(Crossposted on dailykos and Blue Arkansas.)

I'm gay. That's not that big a deal to say these days but forty years ago it would have been huge, dangerous for that matter. It's easy to forget just how good we have it today as a group. Sure, it's not perfect-we're not equal under the law, we can be fired in a majority of states for our sexual orientation, we can't serve our country openly, and if I get drug behind a truck there's no guarantee as of yet that the federal government will come in to make sure my killer's trial isn't hijacked by Sheriff Big John, Judge Bubba, and the gay panic defense. That said, progress is being made, with several states allowing folks like me and my better half to get married, several benefits and protections in various states and localities, and a new generation that is extremely supportive of civil rights for LGBT people. What's more, for the most part our community doesn't have to worry about the kind of police brutality that set off the Stonewall riots.

To understand where we are we have to understand where we've come from. Sure things aren't the best now, but forty years ago they were far worse. The fact that the debate has shifted to a battle for full marriage equality and protection from violence and discrimination, the fact that a popular President is being held to task for his lack of action on behalf of our community is something that should be reassurring. Think about it. Instead, we could be facing the same things those that went before us did-organized state oppression, a world where hatred of LGBT Americans isn't simply a disgusting fact of life but something to be expected and uplifted, and venom spewed by the likes of Anita Bryant being treated as gospel rather than ridiculous drool.

Things are better now because of those who came before us. If not for those that stood up at Stonewall, for people that came later like Harvey Milk, things would be much worse than they are. The challenge for LGBT people of today, for progressives today who want to see things change for the better is to emulate the courage of those who stood up in much more difficult times. If we want a better world, we have to work for it just as hard as they did. We have to take a stand, even when it isn't easy, though knowing that our skulls aren't as likely to be bashed in by a cop should give us a little more confidence to stand up for what's right.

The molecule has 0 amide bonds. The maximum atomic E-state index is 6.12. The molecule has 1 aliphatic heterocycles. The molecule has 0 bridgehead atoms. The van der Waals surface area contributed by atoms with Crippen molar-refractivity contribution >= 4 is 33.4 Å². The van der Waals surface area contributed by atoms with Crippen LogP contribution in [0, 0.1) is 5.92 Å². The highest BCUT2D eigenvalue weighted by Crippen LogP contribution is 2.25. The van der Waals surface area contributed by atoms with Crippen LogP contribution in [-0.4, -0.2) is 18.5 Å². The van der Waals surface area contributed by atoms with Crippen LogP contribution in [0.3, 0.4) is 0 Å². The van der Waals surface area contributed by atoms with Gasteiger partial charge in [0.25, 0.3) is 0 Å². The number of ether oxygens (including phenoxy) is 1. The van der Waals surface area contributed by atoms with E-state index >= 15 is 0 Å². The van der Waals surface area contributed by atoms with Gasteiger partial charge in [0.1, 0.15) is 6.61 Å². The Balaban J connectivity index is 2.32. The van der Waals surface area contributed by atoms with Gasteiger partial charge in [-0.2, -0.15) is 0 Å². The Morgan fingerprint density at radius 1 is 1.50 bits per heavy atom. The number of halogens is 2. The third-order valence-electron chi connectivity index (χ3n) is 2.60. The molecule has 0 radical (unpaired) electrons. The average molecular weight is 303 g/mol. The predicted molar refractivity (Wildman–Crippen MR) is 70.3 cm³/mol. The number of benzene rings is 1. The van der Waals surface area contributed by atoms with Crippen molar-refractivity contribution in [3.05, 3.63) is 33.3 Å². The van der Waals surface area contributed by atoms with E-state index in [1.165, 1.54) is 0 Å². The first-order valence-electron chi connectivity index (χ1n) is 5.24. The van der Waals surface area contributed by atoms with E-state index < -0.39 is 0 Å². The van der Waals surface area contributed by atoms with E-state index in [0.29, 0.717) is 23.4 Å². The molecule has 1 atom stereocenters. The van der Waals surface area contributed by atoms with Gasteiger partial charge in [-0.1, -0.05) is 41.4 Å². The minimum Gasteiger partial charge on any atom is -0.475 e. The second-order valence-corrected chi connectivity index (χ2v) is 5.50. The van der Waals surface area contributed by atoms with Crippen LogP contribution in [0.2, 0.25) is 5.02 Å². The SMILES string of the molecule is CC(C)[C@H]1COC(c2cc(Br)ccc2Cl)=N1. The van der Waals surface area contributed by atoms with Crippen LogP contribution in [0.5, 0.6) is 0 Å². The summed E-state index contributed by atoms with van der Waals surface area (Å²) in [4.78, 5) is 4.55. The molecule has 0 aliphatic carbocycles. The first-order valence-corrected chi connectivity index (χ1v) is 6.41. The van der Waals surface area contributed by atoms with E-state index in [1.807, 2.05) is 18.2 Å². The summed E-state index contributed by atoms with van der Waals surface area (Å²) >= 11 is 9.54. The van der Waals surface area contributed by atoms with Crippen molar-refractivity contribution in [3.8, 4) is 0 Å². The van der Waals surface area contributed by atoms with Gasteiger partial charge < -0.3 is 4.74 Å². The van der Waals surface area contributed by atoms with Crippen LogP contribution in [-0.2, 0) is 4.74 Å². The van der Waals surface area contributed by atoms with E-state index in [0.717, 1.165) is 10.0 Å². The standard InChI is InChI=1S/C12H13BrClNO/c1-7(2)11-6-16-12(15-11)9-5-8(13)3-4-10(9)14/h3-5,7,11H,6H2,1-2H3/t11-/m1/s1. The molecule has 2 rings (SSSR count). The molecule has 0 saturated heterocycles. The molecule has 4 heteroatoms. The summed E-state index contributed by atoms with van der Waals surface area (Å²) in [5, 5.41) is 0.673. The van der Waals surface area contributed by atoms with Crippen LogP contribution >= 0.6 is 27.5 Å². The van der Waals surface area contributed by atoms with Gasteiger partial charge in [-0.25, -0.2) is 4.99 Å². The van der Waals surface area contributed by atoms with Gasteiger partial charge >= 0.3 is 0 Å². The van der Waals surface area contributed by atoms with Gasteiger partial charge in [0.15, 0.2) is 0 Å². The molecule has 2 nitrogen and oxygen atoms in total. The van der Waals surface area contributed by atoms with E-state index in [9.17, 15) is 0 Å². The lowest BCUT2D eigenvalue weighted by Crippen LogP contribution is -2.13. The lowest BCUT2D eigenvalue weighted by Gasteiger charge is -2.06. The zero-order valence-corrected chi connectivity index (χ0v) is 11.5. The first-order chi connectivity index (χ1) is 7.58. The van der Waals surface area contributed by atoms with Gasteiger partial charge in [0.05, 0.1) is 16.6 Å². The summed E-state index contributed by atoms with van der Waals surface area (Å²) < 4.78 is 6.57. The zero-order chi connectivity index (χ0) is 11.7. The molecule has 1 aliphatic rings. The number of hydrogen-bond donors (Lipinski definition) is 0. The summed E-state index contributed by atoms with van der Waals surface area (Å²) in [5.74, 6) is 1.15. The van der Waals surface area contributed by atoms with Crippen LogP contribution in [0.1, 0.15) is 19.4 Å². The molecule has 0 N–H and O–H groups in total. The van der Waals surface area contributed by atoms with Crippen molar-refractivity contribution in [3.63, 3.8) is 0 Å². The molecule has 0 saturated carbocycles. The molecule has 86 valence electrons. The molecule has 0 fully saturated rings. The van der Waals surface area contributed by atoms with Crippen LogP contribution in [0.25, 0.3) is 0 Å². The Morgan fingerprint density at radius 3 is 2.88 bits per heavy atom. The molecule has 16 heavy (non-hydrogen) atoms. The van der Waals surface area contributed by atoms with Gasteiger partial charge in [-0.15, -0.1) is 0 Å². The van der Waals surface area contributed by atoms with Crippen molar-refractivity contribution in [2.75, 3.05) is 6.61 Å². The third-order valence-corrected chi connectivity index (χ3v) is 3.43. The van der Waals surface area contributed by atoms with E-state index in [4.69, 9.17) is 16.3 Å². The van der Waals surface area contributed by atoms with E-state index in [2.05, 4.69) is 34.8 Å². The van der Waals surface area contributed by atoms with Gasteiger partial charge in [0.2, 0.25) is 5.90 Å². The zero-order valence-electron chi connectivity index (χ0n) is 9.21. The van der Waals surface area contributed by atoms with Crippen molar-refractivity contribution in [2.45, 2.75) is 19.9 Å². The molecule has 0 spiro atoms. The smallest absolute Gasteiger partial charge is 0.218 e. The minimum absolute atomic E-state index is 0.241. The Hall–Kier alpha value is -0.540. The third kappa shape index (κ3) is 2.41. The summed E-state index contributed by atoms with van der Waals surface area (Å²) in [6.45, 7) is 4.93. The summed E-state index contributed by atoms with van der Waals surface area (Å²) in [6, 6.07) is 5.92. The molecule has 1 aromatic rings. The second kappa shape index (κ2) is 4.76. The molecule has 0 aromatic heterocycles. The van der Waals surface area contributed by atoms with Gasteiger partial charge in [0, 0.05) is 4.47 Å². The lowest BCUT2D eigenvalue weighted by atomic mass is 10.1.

On the state level here in Arkansas we've seen some progress, even if it doesn't seem like it. We now have one open member of the LGBT community in the state legislature and there are some folks here who've got our backs. But let's face it, we've got one political party that really, really, really doesn't like us and the other one just wants us to shut up and go away. Oh, but they want our votes so they give us the wink-wink, nod-nod, routine to promise that things will be better for us if they win and then don't want to do a damn thing for us because WE'LL MAKE THEM LOSE!!!!!! It's time to wake up politicians across the state and across the country. Let them know that bigotry is not acceptable and neither is pandering to bigots. We can make gains even here in Arkansas, but only if we rattle the cages and don't back down in channeling the courage of Stonewall.




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